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After getting taken to pound town through the first two series, the Brewers’ pitching has improved. The team has not only pitched better but has also reshuffled personnel to address problems. Regarding the first point, the 4.33 runs allowed a game, over the last two series, isn’t great for Brewers’ pitching but it is league-average. Starting with the series in Chicago, Brewers’ starting pitchers have six quality starts over the last eight games. Yesterday, Nicholas Zettel gave some love to the Brewers’ bullpen in his column. To update his breakdown with Thursday’s numbers, over the last six games, Brewers’ relief pitchers have a 2.04 ERA – 17.7 IP, 4 R, 13 K, 6 BB (one intentional), and 1 HR.
In addition, the Brewers have not been afraid to address their pitching problems. Jim Henderson replaced John Axford as the team’s closer, though some might argue this didn’t happen soon enough. Since being shuffled into lower leverage situations, Axford has pitched better – allowing no runs and only one hit over his last three outings. The team also inked K-Rod to a minor league deal as extra insurance, if the bullpen goes off course over the next month. There’s also the issue of Mark Rodgers, who is in extended spring training in search of his lost fastball velocity. Eventually, the Brewers will have to find him a spot in the bullpen or expose him to waivers. Finally, after Mike Fiers’ spring training struggles followed him into the regular season, the Brewers sent him back to Triple-A after making only one start and pitching a total of 7.1 innings. Instead, the Brewers have handed the fifth spot in the rotation to Hiram Burgos, their minor league pitcher of the year in 2012. For 14 games into the season, that’s a good amount of activity involving the pitching staff – not to mention Chris Narvson’s eventual return from the DL. The message from the Brewers’ management seems clear, do your job well or we’ll find someone else who will.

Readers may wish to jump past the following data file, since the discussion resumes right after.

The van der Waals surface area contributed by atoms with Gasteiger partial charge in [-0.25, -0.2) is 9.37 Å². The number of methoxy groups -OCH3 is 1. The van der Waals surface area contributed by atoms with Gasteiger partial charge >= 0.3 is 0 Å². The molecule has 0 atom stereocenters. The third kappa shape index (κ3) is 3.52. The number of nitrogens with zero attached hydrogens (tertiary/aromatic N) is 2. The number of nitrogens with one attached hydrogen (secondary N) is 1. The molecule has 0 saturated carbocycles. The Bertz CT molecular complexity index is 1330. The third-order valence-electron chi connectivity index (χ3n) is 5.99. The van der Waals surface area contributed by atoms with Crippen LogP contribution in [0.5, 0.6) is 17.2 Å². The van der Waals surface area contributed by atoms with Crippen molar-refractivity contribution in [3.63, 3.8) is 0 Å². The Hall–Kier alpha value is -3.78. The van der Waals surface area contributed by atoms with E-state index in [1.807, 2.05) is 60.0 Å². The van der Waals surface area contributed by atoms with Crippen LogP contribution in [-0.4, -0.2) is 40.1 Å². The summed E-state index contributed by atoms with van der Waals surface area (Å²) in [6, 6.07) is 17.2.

I respect Doug Melvin, Ron Roenicke, and the rest of the organization for seeking solutions and not sitting on their hands to see what streak might happen next. Through the first 14 games, the Brewers were a team plagued by injuries, inconsistent play, and off-field issues. As the dust settles, they are 6-8, the exact same record they were last year with a healthy team and Zack Greinke and Shaun Marcum in their starting rotation. Now, the offense is starting to swing it, as expected, and will improve once Ramirez and Hart return to the line-up. The starting rotation has pitched better the last two turns, and the organization has additional bullpen arms locked and loaded if there are further struggles. All these factors lead me to believe that the team’s performance will stabilize, compared to the start of the season.
In 1982, the Brewers started 23-24 before firing Buck Rodgers. The next day, June 2, Harvey Kuenn was hired and coached his first game. From there forward, the Brewers went 72-43 and Harvey’s Wallbangers were born. Unlike “Team Streak,” a team’s identity isn’t always established from day one. Sometimes, teams take a while to find their personality. With so many balls in the air, there are still a lot of unknowns for the Crew this season. Don’t be surprised if it takes the Brewers some more time to seek out who they’ll be in 2013.